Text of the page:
Phoebe: Will new jobs be created?
Richard: A further consequence of AI in the workplace is that, to service the role of AI, a new cadre of highly paid, high-skilled workers will be necessary. Those who engineer AI applications will not only provide the learning samples, but will also do the testing and fitting of AI pattern criteria to relevant case studies. These software engineers may end up using the very office spaces that their own technologies made vacant. The hours these staff work may also make them seem like analogies to 19th century mill workers: forced to do shifts so as to ensure that the enormous costs of the computer applications they service are justified. Just as in textile mills, surveillance will be essential and conspicuous and at times sinister; but here it will be outputs via the keyboard that will be measured and uploaded to the shared code repositories.
Phoebe: Will there be any other costs to workers?
Richard: Maintenance and monitoring of code work will be potentially very severe. Software engineers will be hired to quickly spot and correct bugs in codes; the ‘speed’ by which they do so will be monitored and judged. In this sense, workers will be subject to the pressures of software velocity, a term that means they will be subject to a type of performance-based pay that looks at how quickly a bug is solved and patched, and new code put into a code set. Indeed, there will be a whole slew of new phrases in circulation to discuss deskilled code workers’ jobs such as the one mentioned, ‘software velocity’, which sits alongside a process of the commodification of code writing as a skilled job.
Furthermore, code writing will become increasingly and conspicuously transnational. Code sharing and management tools are indifferent to where people work. Code exists in a virtual place across and beyond borders. This brings up the question of what relationships will coders, code writers and the janitors of code have? What regime and political cultural framework can exist, when the outputs aren’t on only visible on-screen in some particular workplace, but consist of a code in a cloud seen from anywhere? What frameworks of work governance will they be subject to? Will workers be visible at all? People judging the work output are invisible, but their power is enhanced by such commodification methods.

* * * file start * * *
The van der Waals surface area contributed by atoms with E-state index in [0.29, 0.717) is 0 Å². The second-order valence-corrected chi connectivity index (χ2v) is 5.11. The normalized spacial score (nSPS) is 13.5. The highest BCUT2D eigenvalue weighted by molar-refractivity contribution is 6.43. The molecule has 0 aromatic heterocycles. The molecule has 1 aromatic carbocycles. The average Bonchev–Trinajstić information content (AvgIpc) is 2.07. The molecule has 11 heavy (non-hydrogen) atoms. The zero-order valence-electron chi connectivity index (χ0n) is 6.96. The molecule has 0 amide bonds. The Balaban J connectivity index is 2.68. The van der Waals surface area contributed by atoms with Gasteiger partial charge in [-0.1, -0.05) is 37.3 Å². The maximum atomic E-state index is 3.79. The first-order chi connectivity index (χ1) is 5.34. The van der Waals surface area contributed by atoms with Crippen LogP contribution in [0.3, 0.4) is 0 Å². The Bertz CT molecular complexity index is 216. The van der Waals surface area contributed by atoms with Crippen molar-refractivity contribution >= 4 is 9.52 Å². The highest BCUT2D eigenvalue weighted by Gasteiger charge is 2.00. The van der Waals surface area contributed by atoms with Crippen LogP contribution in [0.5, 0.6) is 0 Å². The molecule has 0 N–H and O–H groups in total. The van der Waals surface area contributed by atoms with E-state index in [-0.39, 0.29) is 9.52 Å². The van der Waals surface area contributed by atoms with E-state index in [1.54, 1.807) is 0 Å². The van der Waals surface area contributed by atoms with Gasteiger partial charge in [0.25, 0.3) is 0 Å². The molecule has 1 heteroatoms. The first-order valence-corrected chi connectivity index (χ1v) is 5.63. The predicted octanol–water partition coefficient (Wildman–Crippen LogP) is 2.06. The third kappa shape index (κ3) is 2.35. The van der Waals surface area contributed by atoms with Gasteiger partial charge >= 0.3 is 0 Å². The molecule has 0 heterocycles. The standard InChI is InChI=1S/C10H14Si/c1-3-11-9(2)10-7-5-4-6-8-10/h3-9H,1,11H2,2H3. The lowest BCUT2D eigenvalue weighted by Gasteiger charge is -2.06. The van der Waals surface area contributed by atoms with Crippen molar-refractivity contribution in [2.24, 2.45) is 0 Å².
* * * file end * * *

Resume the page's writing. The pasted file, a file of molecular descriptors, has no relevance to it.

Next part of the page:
These days, the AI production line is distributed across the world. So when you become a code janitor and a ‘commodified coder’, the experience of writing, the way you are managed, the way your work is sustained and hopefully protected, given that AI work is inherently a transnational activity, it is important to ask questions about employee rights. Indeed, if empoyees are in different places and the workload is increased through new expectations of speed and efficiency, while those facilitating the very AI that is being also implemented into workplaces in other forms such as people analytics, how will workers be protected given the different local labour regimes under which they work, and when they have very little contact with one another?
Phoebe: Thank you for speaking to me, Richard Harper!